Watchlist ed. by Bryan Hurt

-Reviewed by Richard T. Watson

Undeniably, we in the West live in an age of information, or readily-accessible and frequently-shared data. As the early twenty-first century progresses, we have increasing instances of leaked secret information, intelligence agencies monitoring our communications, and companies changing the ways they can use customers’ personal information through their privacy T&Cs (or insisting they won’t sell it on). All of which is to say nothing of people’s desire to share occasionally profound, occasionally mundane, occasionally intimate, personal information over social media, nor the ubiquitous CCTV camera. This, then, is the inspiration behind OR Books’ short story anthology, Watchlist, edited by Bryan Hurt.

OR Book Going Rouge

It is the sort of proliferation of data that Cold War intelligence agencies would have loved. Indeed, Watchlist opens with Robert Coover’s slightly Cold War-esque story, ‘Nighttime in the City’, and several of the others have a Cold War feel, though they’re set some decades later. Jim Shepard’s ‘Safety Tips for Living Alone’ is a classic of Astronauts’ Wives literature, except the husbands are off in a US Navy radar tower in the North Atlantic, listening out for Soviet bombers. The tension, sense of impending disaster and feeling of remoteness from the action despite the emotional power of the story are all finely-tuned.

Despite the fall of Communism, Western democracies still face a nebulous threat to their existence (internally and externally), and so those intelligence agencies are still keen to tap into our myriad data streams; only the day before I wrote this, British agencies admitted that the Wilson Doctrine, protecting Westminster MPs from surveillance, was no longer in force. One lawyer’s defence that there’s so much ‘data flowing along the pipe’ as to make it unintelligible reminded me of ‘Ether’ (Zhang Ran), one of the longer-form stories in this anthology and one that makes much of the idea that a government might consciously make the effort to monitor and censor small details of individual lives. With echoes of Orwell (inevitable in a surveillance-themed anthology?), ‘Ether’ explores a society sunk deep in apparently banal conversation and meaningless protest, enlivened by the appearance of peaceful subversion – and a closing revelation that upends all that has gone before while offering a stark warning on contemporary society.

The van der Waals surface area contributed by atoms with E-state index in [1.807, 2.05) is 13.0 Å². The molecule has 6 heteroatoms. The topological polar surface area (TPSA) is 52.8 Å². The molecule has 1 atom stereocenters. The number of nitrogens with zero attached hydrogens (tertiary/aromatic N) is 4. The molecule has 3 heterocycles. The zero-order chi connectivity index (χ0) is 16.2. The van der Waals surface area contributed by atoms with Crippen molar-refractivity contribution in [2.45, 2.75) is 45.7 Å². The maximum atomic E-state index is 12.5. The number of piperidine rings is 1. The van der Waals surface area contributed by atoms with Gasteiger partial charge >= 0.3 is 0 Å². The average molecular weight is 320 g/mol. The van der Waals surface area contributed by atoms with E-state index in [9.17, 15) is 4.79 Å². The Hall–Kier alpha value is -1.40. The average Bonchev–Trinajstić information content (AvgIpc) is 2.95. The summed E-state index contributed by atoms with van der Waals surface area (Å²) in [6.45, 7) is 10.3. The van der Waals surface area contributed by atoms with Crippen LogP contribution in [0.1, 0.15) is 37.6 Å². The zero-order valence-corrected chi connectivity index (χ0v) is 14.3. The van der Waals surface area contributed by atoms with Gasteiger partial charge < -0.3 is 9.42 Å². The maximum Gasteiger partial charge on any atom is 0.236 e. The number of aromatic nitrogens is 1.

Cory Doctorow’s ‘Scroogled’ is an example of the modern Cold War story, in which characters find themselves unexpectedly enemies of the state based partly on their internet browsing history. It’s genuinely chilling in its reminder that the likes of Google have reams of personal data about their users, and only human conscience (and perhaps the odd bendable law) to stop them using it how they want.

Many of the stories here a futuristic, science-fiction or speculative aspect, often extrapolating future possibilities from present realities – in ‘Scroogled’, the first extrapolation is the idea that the US has outsourced border control to Google, on the basis that they Do Search Right. That in itself is eerily plausible. Sometimes, though, the best stories are the ones that keep the observation theme on the periphery, along with their science-fiction aspect, and instead focus on what the observing and the technology actually does to people. Steven Hayward’s ‘Strava’, for example, features a smartphone app that lets you follow the cycling routes of your contacts, and attempt to beat their speeds. Around that, it’s a really well paced story, with a drip of information and clues that culminates in a chilling ending, possible only because of the observational app.